It was so with the Prime Minister, because just as we had Winston Churchill in the last war, in the first war it was David Lloyd George. It has been said that he more than anyone else under God was responsible for our victory. The godly old people used to thank God for Lloyd George and they thanked God for Churchill. They felt it was the Lord’s provision. Now Lloyd George knew the truth. There were many things with Lloyd George which were not commendable, but he knew the truth and he honoured God. He was a Welsh Baptist, and I think he was a deacon.
Now how Lloyd George appeared in the public eye: there was a case in Wales. A little girl who attended a Baptist chapel had died and the vicar said because she was a Baptist, she was not permitted to be buried in the churchyard. Now there was a young solicitor in his twenties called David Lloyd George and he fought it. He took it to the highest authorities; he fought it all the way, and he won the victory. The vicar could not forbid that Baptist girl to be buried in the churchyard. From that moment, David Lloyd George was a hero in Wales. The next General Election, he was elected Member of Parliament for Caernarfon and he held the seat for fifty to sixty years. There is a statue of him outside the castle in Caernarfon and outside the National Museum in Cardiff. But Lloyd George knew there was a God, and with all his badness outwardly, Lloyd George honoured God. I think most of you know the story of how at a dark hour in the l914-18 war, it was a Sunday evening, and there was drenching rain, and there was a little Strict Baptist chapel at the end of a common and after the service started, two people came in. One was the Prime Minister, David Lloyd George, and they had walked over a mile in the drenching rain across this windswept common. The other one was his Secretary. Lloyd George stopped after the service and had a talk with the minister, and apologised for being late. It is said ‘he seemed loath to go.’ I do not know if this is true or not, but it is said that as they left the little Strict Baptist chapel, Lloyd George looked back and said to his companion, ‘That is the reason why we are going to win the war.’ Now Lloyd George was not a good man, but he did acknowledge God and he was honoured for it.
When the great war ended, he was ‘the greatest man on earth.’ Four years later, he was voted out of office. He was never in office again as long as he lived. That is human greatness, and how easily it can be extinguished.
Just a sad word. After the end of the war many soldiers never returned to church or chapel. There was a reason for it. In the years before the war, the churches had been weakened and weakened again. One of the saddest things was this. There were people who seemed to be gracious ministers – well, they certainly preached the truth – but they began to take this stand: that it was not necessary to believe everything in the Bible; you have no need to believe in Adam; you have no need to believe in the Flood; some of these Old Testament accounts, well they were just stories. Yet they still preached the truth, but they were carried away by human learning. There was a weakening, and religion in England had become so weak generally by the war years that there were many whose religion did not stand the test. It could not stand the test of all the terrible things that had happened.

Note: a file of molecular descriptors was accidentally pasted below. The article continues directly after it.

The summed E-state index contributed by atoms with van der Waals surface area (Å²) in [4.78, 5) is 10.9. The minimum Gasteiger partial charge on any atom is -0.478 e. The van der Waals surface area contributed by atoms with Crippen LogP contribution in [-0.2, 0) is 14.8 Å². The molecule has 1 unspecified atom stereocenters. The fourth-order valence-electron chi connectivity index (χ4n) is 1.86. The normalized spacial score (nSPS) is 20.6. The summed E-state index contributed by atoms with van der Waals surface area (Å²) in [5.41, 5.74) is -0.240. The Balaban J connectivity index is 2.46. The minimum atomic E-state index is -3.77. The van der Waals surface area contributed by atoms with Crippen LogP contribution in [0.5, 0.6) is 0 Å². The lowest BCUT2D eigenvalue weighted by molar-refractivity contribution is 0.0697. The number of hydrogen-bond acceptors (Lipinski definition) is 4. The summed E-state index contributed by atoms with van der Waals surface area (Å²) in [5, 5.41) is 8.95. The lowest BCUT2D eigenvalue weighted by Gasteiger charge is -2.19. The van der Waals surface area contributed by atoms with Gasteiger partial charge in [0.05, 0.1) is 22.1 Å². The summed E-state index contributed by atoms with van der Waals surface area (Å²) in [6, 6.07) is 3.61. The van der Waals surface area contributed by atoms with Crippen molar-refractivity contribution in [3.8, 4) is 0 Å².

Before closing, I suppose I ought to mention seventy years ago this week: the D-day landings. There has been so much in the papers about it. Strangely, I cannot remember anything about it at all, but people have said to me, probably everything was kept so quiet and hushed over, that we did not know much about it till after the war. That, of course, was the second war, against Hitler and Nazism. If that had triumphed, whatever would have happened? And some of us wondered at one time if it would. But God heard and answered prayer. God raised up Churchill, and of course what happened seventy years ago this week, D-day, the invasion of France and thousands perishing, thousands killed, but the fighting and pressing forward into France, and in the end victorious, re-conquering Europe and delivering us, under God, from Nazi Germany.
Some of my own family yesterday were at a one hundredth birthday party and the old man who was a hundred said that it is a lot nicer today than seventy years ago. He said, ‘I was one of the thousands who invaded France.’ He said, ‘Seventy years ago yesterday I was driving a tank on the beaches.’
But what is it all about? Thanksgiving to God, never forgetting all the suffering there was with our fathers and grandfathers. May they not be forgotten, but especially may the Lord not be forgotten for his wonderful mercy and his wonderful grace in delivering our country and delivering us, and O, that even now in this sad day, in wrath he might still remember us in mercy.
Taken with permission from Perception, A Quarterly Magazine for Young People. Autumn, 2014.